The Bootleg Pericles occurs at the Children’s Theatre of Virginia (formerly Barksdale Theatre), 1601 Willow Lawn Drive in Richmond, where expansive parking is available. This is very important: It's free. No reservations taken. Two tickets per person. Tickets will be released at 6 p.m. sharp. Richmond indie band ROHLK + REASON will begin to rock the house at 6:15 p.m. There is a cash bar and desserts.
Henley/Shakes follows this with The Taming of The Shrew, Nov. 7-16, with a family matinee on Nov. 9 at 2 p.m. and a matinee on Nov. 10 at 2 p.m. that features a post-show discussion with the cast. The show is seen in the great theater of the Steward School, 11600 Gayton Road. Tickets for regular 8 p.m. shows is $30. For further information look here.
This is a different take on the “battle of the sexes” show that has in recent times gotten its ears boxed for an anti-female perspective.
Director Jan Powell doesn’t look at the show as a he-man, woman-hater's show. “I don’t see it about a domination of a woman by a man. Rather, it's a fascinating study of how we make love relationships work amid social imperatives, about who we should be with and what people think of our choices. What I landed on, I’d like to bring the fun back to the battle of the sexes.” And in this way, it’s kind of like those great screwball comedies that paired Katharine Hepburn or Rosalind Russell with Cary Grant and Spencer Tracy, William Powell and Myrna Loy or Joan Blondell with anybody. These were equal sparring partners who, given their lines by people like Preston Sturges, made the audience love them both.
Characters have “on-camera” and “off-camera” roles. “It’s genuinely fun and also moving in surprising places. The play, to me, is about how much hard work it is to make a happy ending.”
Matt Hackman as Petruchio, Liz Blake White as Kate and Wendy Carter as an aspiring 1930s movie director in The Taming of the Shrew
The company is offering a “Family Friendly” matinee (adults $20, kids $10) where the play is trimmed to 90 minutes and the action emphasized, though not violence. “It’s full costume, the whole cast, but the focus is on energy and fun.” Powell recalls her grandmother talking about how her father, after dinner when the family was crocheting or playing games, reading to them from the Bible or Shakespeare or Dickens.
Powell loves “theater of wonderful language,” and wishes for children to have that kind of enjoyable introduction to classics “before the book gets thrown at them in school.” The setting is a 1930s film shoot where an aspiring female director has landed a rare contract to lense “Taming of the Shrew." At stake is whether she’ll make a career in the pitchas. Making films back then was a different business than it is today. The major studios were as much production houses as Ford Motor Co., and they made more motion pictures and quicker. There was a sense that these players, while hanging out, just happened to be making movies.
“We have some delightful, unusual casting, with grips and cameramen getting yanked onto the set because they need an extra body for a scene,” Powell says. For all this, there is little added dialogue, “This is Shakespeare’s play. I like to get out of his way as much as possible. He knew what he was doing.”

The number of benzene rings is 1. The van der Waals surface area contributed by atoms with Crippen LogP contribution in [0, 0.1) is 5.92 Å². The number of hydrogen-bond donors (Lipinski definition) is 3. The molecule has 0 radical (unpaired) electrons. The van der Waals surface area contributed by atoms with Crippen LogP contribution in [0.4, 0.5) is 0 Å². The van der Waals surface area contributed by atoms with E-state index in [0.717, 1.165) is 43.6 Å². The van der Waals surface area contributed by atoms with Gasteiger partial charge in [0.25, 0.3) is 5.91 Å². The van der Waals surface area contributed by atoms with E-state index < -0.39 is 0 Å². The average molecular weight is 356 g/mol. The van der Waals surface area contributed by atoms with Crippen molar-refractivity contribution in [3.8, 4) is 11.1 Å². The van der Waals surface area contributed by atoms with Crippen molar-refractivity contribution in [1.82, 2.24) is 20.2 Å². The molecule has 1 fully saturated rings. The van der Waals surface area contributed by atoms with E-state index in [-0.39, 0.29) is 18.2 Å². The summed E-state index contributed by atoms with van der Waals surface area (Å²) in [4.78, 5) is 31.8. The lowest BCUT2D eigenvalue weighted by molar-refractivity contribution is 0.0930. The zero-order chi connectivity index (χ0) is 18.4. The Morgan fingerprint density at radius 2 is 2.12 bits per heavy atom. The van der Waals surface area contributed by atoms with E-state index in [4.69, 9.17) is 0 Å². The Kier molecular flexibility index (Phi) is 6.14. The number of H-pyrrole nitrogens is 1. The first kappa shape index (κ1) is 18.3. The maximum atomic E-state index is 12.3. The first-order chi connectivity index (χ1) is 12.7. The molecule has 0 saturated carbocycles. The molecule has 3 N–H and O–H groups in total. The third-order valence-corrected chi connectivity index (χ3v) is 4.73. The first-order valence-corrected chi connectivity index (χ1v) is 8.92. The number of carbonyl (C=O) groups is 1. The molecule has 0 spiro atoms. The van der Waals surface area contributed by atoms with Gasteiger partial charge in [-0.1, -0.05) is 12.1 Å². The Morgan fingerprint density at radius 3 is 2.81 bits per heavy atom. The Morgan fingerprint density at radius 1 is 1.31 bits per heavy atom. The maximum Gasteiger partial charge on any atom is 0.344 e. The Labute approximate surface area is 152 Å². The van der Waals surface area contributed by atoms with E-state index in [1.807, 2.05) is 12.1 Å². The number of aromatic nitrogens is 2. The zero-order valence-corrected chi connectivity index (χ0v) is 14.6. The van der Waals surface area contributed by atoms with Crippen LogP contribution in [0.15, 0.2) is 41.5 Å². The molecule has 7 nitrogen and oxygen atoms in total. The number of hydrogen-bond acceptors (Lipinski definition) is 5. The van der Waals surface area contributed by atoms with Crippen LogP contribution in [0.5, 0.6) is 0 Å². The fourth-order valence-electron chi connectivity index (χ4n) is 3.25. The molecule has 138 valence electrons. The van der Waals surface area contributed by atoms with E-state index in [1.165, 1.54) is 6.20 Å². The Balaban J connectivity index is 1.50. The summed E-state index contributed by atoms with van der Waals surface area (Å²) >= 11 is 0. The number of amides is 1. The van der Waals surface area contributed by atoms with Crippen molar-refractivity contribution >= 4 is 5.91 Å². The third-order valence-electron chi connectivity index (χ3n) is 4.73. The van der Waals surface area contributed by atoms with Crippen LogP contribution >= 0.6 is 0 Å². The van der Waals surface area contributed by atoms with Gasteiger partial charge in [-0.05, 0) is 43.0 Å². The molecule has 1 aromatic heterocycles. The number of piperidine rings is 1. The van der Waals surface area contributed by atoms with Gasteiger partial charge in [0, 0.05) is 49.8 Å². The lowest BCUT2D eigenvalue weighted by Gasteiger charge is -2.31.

The cast includes Matt Hackman as Petruchio, Liz Blake White as Kate, McLean Jesse is Bianca, veteran Kevin Grantz is Gremio and Stacie Rearden Hall is Grumio, and between them, Wendy Carter, Zach Campion, Mercedes Valacer, Danielle Thompson and Alessandra Heranez play 12 characters, among them Groucho, Harpo and Chico Marx.
“We’re just having entirely too much fun doing this show,” Powell says.
Experience RVA co-founder James Crenshaw says that he’s trying not to look at the weather forecast for Saturday (Oct. 26), from noon to 6 p.m. This is when the first Boulevard Pumpkin Festival is going on, rain or shine. “It says clear and in the 60s, but,” he chuckles somewhat wearily, “if I think about it too much I’ll just really, really worry.” And if participants want to try out their Halloween costumes early, well, all the better. The last time anything like this happened on North Boulevard, Ghostbusterswas the hit film and Madonna, in a wedding dress, sang about being sort of but not really a virgin and Cyndi Lauper and her girls just wanted to have fun. In the latter case, those vintage-thrift-clad partiers probably weren’t thinking about the Tobacco Bowl Parade that came down Boulevard to Broad Street as part of the Tobacco Festival Parade (1949-1984).
[And this didn’t happen on the Boulevard, but on Broad around 1991, and it’s indisputably fun. This is kind of what the Tobacco Festival Parade looked like (note the Mummers), though when Paul Simon made this video for “Proof,” those days had ended seven years before.]
The free event closes The Boulevard between West Marshall and Leigh streets to make way for 23 food vendors, 15 brewers, 11 wineries, five bands and enough mirth to please the Great Pumpkin.
Experience RVA started this past summer conducting “Local Suds” brewery tours. The purpose, Crenshaw says, to raise public awareness of the burgeoning craft brewery scene here while showing off the city, too. “Now we’re getting more into events, and we’ll have Tacky Light tours during the holidays. The festival is kind of a launching party for Experience RVA.”
The festival is made up of three sections: From West Leigh Street to Moore Street, the Bon Secours Kid Zone for Movin Mania (working against childhood obesity) providing a variety of games, rides and other youngster-friendly activities. There's also a pumpkin picking and costume contest.